Writing to Web Databases

Many web database systems aren't only information resources for users but are also tools for storing new information. In our online winestore, users and administrators write data to the database in several situations. Users can purchase wines by creating an order, they can become members, they can manage a shopping cart, and the winestore administrator can manage the stock.

Writing data in web database applications requires different techniques than reading data. Issues of transactions and concurrency become important, and we introduce these issues and the principles of dealing with them in this tutorial. The introduction is practical: we focus on the basic management techniques of locking and unlocking tables, and how to safely implement simple database writes in MySQL when there is more than one user simultaneously accessing a database. Most importantly, we identify when special approaches are required, and when these can be safely omitted from a web database application.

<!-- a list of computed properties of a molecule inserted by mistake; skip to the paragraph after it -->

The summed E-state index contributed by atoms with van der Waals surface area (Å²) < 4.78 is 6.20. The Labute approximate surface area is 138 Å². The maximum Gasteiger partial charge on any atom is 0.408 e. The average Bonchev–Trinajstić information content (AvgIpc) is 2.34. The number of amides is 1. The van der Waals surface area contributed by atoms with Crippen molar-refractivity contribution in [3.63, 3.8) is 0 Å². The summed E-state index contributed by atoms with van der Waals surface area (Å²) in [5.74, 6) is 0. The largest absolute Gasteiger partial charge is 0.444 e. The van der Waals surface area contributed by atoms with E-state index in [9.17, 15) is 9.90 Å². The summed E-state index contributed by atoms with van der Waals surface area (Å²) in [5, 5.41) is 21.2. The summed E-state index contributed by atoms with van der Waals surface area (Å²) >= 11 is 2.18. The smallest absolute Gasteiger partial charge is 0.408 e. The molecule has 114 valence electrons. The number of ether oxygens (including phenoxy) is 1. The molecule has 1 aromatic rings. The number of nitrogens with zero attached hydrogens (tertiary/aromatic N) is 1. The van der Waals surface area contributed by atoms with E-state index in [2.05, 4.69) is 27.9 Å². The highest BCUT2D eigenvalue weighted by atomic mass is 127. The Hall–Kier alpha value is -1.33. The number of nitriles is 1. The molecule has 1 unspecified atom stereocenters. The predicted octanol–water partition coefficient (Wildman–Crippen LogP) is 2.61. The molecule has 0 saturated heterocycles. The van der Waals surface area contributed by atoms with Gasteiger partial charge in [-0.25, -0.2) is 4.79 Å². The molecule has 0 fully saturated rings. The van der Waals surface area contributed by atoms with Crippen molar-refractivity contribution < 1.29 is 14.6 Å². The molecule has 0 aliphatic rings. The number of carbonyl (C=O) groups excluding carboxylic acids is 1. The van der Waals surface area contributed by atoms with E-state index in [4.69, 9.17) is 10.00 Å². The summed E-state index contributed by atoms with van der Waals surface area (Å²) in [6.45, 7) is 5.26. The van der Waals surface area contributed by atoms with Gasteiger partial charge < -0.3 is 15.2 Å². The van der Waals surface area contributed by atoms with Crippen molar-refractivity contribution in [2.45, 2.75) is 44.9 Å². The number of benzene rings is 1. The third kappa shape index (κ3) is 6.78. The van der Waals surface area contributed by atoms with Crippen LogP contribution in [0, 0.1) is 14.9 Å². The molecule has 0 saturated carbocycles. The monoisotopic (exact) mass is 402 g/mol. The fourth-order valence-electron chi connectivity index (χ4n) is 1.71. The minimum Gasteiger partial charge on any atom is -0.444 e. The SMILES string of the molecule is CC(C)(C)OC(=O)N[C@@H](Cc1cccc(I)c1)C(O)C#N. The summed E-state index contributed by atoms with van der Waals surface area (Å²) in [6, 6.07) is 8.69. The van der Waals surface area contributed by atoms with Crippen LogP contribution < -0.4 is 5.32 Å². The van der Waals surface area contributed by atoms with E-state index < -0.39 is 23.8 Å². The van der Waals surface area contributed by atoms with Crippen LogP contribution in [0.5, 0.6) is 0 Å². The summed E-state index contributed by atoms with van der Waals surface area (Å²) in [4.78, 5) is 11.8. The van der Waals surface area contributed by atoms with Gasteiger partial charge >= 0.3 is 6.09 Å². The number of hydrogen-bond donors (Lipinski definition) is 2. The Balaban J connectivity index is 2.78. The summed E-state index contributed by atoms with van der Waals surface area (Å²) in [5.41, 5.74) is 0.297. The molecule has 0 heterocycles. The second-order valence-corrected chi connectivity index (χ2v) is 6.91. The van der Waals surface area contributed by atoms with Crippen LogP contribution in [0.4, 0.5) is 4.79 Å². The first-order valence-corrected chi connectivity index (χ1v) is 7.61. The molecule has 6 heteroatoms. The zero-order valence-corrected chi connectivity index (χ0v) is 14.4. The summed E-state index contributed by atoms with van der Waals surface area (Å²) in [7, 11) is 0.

We begin by discussing a <form> designed to capture input for database writes. We also include more simple example scripts that illustrate more about PHP and its use in processing <form> input. We discuss some of the problems of <form> submission and validation further in the next tutorial.

We also include in this tutorial an example illustrating the reload problem, where variables and values are resubmitted when a web page in a browser is, for example, resized. This has practical problems-such as inadvertently buying two bottles of wine-and we discuss a solution that uses HTTP headers.

We then discuss how files can be uploaded from a web browser to a web server and the data then inserted into a MySQL table. We use as an example the uploading of GIF images of maps of wine regions. We also show how these images can be displayed using SQL queries.

By the conclusion of this tutorial, we will have covered the skills to build a simple but complete web database application. Several advanced topics remain, including validation of user-supplied data, adding state to a web database application, and authenticating users. We cover these three topics in the next three tutorials.